Data science was an unexpected boon, a set of tools that lets me deal with staggering complexity in a disciplined way, to a degree unifying the anthropologist’s drive to let the data be itself (messy, human) with the scientist’s drive to simplify.

I became acquainted with using code to model the world when I was doing physics research (equivalent circuit modeling and scanning laser doppler vibrometry on a Nigerian-style clay pot drum, total hoot, I presented it at the Acoustical Society of America Annual Meeting and we published it in JASA), and the research-centric medical school at Cleveland Clinic gave me the better part of five years and a supportive environment to dive in deeper to computer science, machine learning, etc.

Now that have the freedom to choose my own direction, data science projects that were informed by anthropology but had centroids in other disciplines have become squarely within the overlap of my personal Venn diagram.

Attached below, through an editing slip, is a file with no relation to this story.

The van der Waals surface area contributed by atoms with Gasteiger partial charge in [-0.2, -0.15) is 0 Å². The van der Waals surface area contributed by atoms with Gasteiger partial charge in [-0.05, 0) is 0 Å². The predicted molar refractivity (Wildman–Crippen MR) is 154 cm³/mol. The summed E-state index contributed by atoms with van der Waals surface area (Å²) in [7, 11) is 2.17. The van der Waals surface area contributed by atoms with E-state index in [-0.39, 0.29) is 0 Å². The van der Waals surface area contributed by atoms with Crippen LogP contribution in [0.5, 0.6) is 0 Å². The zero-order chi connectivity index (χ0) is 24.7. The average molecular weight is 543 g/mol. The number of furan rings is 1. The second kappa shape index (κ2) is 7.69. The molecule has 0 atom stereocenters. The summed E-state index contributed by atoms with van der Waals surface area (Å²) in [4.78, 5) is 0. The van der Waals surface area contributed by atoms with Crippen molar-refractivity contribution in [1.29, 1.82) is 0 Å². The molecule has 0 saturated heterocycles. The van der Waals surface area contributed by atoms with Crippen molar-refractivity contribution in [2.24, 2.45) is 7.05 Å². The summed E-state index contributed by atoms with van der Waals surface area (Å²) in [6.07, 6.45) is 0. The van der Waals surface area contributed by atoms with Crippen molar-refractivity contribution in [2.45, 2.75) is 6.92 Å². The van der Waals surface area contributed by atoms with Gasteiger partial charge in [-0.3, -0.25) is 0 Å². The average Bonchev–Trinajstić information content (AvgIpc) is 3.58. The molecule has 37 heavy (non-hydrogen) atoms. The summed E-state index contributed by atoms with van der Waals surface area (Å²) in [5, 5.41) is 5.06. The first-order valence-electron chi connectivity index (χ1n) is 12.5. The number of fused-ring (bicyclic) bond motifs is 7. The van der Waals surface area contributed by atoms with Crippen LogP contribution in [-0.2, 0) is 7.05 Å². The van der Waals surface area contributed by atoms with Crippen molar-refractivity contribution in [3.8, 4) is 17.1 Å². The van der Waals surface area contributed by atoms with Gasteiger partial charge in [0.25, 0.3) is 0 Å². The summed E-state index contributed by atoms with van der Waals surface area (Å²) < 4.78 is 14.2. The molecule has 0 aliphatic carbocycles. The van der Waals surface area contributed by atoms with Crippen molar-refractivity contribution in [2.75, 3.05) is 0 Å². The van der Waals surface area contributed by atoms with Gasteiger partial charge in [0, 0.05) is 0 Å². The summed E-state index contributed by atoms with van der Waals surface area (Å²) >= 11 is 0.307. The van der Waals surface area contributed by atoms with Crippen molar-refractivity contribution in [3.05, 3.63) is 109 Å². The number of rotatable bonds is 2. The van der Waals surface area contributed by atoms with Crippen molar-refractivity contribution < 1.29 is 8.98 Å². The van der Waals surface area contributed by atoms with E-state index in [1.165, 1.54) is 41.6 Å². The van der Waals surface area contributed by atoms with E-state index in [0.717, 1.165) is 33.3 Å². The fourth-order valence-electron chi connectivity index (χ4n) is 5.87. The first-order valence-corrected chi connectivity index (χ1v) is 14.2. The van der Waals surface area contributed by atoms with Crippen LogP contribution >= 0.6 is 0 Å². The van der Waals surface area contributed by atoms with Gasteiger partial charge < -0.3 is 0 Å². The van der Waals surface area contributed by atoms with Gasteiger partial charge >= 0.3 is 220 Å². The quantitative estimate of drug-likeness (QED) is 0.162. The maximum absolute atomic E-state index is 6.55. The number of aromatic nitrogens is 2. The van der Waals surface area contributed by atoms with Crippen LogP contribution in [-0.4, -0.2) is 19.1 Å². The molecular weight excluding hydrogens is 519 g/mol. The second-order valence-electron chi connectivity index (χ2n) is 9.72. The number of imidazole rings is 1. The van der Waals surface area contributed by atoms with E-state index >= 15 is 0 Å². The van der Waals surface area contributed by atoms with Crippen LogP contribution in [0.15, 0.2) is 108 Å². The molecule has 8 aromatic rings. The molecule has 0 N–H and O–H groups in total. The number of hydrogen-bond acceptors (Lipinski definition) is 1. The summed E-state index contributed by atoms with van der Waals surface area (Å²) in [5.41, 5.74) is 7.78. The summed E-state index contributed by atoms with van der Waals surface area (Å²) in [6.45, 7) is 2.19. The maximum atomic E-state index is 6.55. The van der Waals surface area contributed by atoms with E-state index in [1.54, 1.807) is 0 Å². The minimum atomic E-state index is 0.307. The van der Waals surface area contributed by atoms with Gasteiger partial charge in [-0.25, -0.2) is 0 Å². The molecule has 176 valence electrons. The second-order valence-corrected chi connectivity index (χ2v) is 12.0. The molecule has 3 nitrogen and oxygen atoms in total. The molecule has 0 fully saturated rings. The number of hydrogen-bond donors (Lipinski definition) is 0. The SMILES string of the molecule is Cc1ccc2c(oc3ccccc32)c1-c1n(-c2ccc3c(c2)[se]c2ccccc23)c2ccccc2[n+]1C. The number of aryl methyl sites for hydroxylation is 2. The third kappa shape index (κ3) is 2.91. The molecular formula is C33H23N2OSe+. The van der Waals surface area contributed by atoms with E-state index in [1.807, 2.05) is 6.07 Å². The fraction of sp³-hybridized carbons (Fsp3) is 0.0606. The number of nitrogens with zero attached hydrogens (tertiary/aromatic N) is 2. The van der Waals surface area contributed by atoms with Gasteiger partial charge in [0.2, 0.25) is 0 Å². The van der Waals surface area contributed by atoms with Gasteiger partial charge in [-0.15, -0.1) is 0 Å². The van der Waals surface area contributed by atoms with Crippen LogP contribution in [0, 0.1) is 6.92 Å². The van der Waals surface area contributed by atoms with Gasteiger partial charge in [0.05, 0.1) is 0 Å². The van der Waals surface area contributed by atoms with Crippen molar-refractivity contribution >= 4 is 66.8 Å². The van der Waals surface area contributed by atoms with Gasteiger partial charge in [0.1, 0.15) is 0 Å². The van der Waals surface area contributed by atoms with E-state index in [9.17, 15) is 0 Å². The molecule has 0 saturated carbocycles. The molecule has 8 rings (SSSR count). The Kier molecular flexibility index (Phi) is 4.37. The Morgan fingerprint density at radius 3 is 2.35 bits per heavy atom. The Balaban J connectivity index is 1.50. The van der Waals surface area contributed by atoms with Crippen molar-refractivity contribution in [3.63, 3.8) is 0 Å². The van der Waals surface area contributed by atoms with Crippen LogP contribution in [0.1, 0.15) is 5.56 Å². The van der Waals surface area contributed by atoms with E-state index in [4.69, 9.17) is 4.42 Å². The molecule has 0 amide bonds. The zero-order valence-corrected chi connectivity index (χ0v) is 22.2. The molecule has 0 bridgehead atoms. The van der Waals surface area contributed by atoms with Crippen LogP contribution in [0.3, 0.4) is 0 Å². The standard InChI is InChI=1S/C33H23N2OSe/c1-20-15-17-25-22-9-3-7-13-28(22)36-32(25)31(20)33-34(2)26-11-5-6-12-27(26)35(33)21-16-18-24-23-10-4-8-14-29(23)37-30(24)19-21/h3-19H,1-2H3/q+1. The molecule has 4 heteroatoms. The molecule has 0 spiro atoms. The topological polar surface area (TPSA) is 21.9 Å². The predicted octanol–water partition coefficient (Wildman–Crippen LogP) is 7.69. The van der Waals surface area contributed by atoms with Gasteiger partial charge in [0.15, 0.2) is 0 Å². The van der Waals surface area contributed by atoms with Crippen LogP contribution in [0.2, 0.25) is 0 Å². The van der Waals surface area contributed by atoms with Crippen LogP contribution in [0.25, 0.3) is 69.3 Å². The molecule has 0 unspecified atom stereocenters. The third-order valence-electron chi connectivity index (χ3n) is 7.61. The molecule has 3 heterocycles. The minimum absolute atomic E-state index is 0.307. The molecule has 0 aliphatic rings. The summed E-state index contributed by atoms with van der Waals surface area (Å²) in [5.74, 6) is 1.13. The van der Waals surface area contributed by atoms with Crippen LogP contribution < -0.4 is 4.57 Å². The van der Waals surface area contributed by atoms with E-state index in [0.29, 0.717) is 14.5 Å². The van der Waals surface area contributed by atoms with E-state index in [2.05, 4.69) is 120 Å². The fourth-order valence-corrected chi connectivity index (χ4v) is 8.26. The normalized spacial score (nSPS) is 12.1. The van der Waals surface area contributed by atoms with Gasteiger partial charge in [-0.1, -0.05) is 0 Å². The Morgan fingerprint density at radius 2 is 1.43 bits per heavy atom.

Additionally, as I have moved from academia to the worlds of private practice and industry, I am increasingly inspired toward using these interests to hit cancer where it needs it the most: in the clinic of the community oncologist, where the vast majority of cancer patients receive care, by bringing timely insights from every relevant axis to bear on every visit.

Information almost wants to be free, and there is now so much of it, that a lot can be done for free or at a low cost. (I’m take special glee in byproducts, “digital waste,” some say, but there is gold in them there hills - Shigeru Ban is my hero). There are abstracts from conferences aplenty describing the cutting edge of everything, usually seen as jots and tiddles on the march of science forward but forgotten when the journal article gets published, and lab values and imaging results and clinic notes generated in the usual course of patient care, used once or a few times and then forgotten and discarded in the wake of what comes next - in all of this digital refuse I believe there are insights to be gained, efficiencies to be achieved, lives to be saved.

disparities in cancer research across space and time